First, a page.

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UNPUBLISHED

UNITED STATES COURT OF APPEALS


FOR THE FOURTH CIRCUIT

No. 10-5101

UNITED STATES OF AMERICA,


Plaintiff - Appellee,
v.
BRIAN FANARY, a/k/a Brian Marshall,
Defendant - Appellant.

Appeal from the United States District Court for the Southern
District of West Virginia, at Beckley.
Irene C. Berger,
District Judge. (5:10-cr-00003-1)

Submitted:

January 9, 2012

Decided:

February 6, 2012

Before WILKINSON, AGEE, and DIAZ, Circuit Judges.

Affirmed by unpublished per curiam opinion.

Dennis M. Hart, Washington, D.C., for Appellant.


R. Booth
Goodwin II, United States Attorney, Miller Bushong, Assistant
United States Attorney, Beckley, West Virginia, for Appellee.

Unpublished opinions are not binding precedent in this circuit.

PER CURIAM:
Pursuant to a plea agreement, Brian Fanary pled guilty
to possession with intent to distribute a quantity of oxycodone,
in violation of 21 U.S.C. 841(a)(1) (2006), and possession of
a

firearm

by

convicted

felon,

922(g)(1), 924(a)(2) (2006).

in

violation

of

18

U.S.C.

The district court sentenced

Fanary to eighty-five months in prison, seven months above the


advisory Guidelines range.
Fanary
assistance

of

first
counsel

Fanary timely appealed his sentence.

argues
when

that
his

he

was

defense

denied

attorney

effective
failed

to

challenge the drug quantity attributed to him for sentencing


purposes,

contending

personal

use.

that

Unless

portion

an

of

those

attorneys

drugs

were

for

ineffectiveness

is

conclusively apparent on the face of the record, ineffective


assistance claims are generally not addressed on direct appeal.
United States v. Benton, 523 F.3d 424, 435 (4th Cir. 2008);
United States v. Richardson, 195 F.3d 192, 198 (4th Cir. 1999)
(providing standard and noting that ineffective assistance of
counsel claims generally should be raised by motion under 28
U.S.C.A. 2255 (West Supp. 2011)).
falls

short

of

this

exacting

The record in this case

standard.

Therefore,

Fanarys

ineffective assistance claim is not cognizable on direct appeal.


Alternatively, Fanary challenges the reasonableness of
his

sentence

by

arguing

that

there
2

could

be

no

legitimate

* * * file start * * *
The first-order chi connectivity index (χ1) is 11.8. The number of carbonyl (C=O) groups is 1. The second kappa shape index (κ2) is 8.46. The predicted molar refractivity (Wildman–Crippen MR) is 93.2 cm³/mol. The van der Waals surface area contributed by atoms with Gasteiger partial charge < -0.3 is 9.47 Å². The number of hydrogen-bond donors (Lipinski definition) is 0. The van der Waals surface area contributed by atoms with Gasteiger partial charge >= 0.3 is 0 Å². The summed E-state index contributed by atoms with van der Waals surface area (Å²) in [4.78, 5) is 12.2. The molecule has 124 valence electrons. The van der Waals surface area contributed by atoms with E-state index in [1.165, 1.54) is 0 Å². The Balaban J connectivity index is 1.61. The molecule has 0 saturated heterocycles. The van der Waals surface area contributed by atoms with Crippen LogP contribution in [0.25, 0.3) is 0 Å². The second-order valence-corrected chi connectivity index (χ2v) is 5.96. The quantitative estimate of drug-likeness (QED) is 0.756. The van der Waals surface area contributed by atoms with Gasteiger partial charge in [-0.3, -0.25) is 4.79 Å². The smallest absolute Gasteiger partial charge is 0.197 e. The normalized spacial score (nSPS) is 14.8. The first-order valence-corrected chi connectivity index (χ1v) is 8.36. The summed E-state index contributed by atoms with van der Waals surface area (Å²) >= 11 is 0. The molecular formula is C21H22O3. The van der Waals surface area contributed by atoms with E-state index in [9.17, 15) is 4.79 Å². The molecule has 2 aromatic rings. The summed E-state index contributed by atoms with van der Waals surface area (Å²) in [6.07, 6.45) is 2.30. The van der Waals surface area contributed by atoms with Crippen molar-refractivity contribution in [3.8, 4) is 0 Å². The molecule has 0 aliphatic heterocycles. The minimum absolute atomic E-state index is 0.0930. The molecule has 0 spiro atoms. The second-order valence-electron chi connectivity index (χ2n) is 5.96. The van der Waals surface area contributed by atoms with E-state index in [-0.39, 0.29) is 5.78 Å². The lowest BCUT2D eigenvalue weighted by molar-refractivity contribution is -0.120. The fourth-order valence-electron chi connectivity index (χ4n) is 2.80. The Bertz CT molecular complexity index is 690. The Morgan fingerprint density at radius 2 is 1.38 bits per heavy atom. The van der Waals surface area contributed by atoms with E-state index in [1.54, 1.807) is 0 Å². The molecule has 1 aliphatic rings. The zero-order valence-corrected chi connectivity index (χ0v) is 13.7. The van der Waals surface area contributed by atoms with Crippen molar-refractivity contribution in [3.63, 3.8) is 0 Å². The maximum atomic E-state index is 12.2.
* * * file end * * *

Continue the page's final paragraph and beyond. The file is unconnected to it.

finding of the drug quantity where the defense of personal use


was

never

applying
States,

raised.
an

552

We

abuse
U.S.

of
38,

review

sentence

for

discretion

standard.

51

see

(2007);

Gall

also

United

Layton, 564 F.3d 330, 335 (4th Cir. 2009).


examine

the

sentence

for

significant

reasonableness,
v.

United

States

v.

In so doing, we

procedural

error,

including failing to calculate (or improperly calculating) the


Guidelines range, treating the Guidelines as mandatory, failing
to

consider

selecting

the

[18

sentence

U.S.C.]
based

on

3553(a)
clearly

[(2006)]

erroneous

failing to adequately explain the chosen sentence.

factors,
facts,

or

Gall, 552

U.S. at 51.
The

Government

bears

the

burden

of

proving,

by

preponderance of the evidence, the drug quantity attributable to


a defendant.
Cir.

2002).

calculations
district

United States v. Carter, 300 F.3d 415, 425 (4th


Generally,
under

courts

in

reviewing

the

Guidelines,

this

legal

conclusions

de

findings for clear error,

the

district

Court
novo

courts

review[s]

and

its

the

factual

United States v. Manigan, 592 F.3d

621, 626 (4th Cir. 2010) (internal quotation marks and citation
omitted), and will find clear error only if, on the entire
evidence, we are left with the definite and firm conviction that
a mistake has been committed.

Id. at 631 (internal quotation

marks

and

citation

omitted).

However,

because

he

failed

to

object to the district courts calculation of drug quantity at


sentencing, Fanarys claim is reviewed for plain error.

United

States v. Blatstein, 482 F.3d 725, 731 (4th Cir. 2007).


Rule

32(i)(3)(A)

of

the

Federal

Rules

of

Criminal

Procedure permits a district court to accept any undisputed


portion of the presentence report as a finding of fact.
R. Crim. P. 32(i)(3)(A).
to

finding

in

the

Fed.

Moreover, even if a defendant objects

PSR,

in

the

absence

of

an

affirmative

showing that the information is not accurate, the court is free


to adopt the findings of the [PSR] without more specific inquiry
or explanation.

United States v. Love, 134 F.3d 595, 606 (4th

Cir. 1998) (internal quotation marks omitted).


Here, there were no objections to the drug quantities
attributed to Fanary, much less any affirmative showing that the
information in the PSR was not accurate.

We therefore conclude

that the district court did not err, plainly or otherwise, by


relying on the undisputed facts in the PSR to determine the drug
quantity attributed to Fanary for sentencing purposes and that,
accordingly, Fanarys sentence is reasonable.
For

these

reasons,

we

affirm

Fanarys

sentence.

Fanarys motion to file a pro se supplemental brief is denied.


We

dispense

with

oral

argument

because

the

facts

and

legal

contentions are adequately presented in the materials before the


court and argument would not aid the decisional process.

AFFIRMED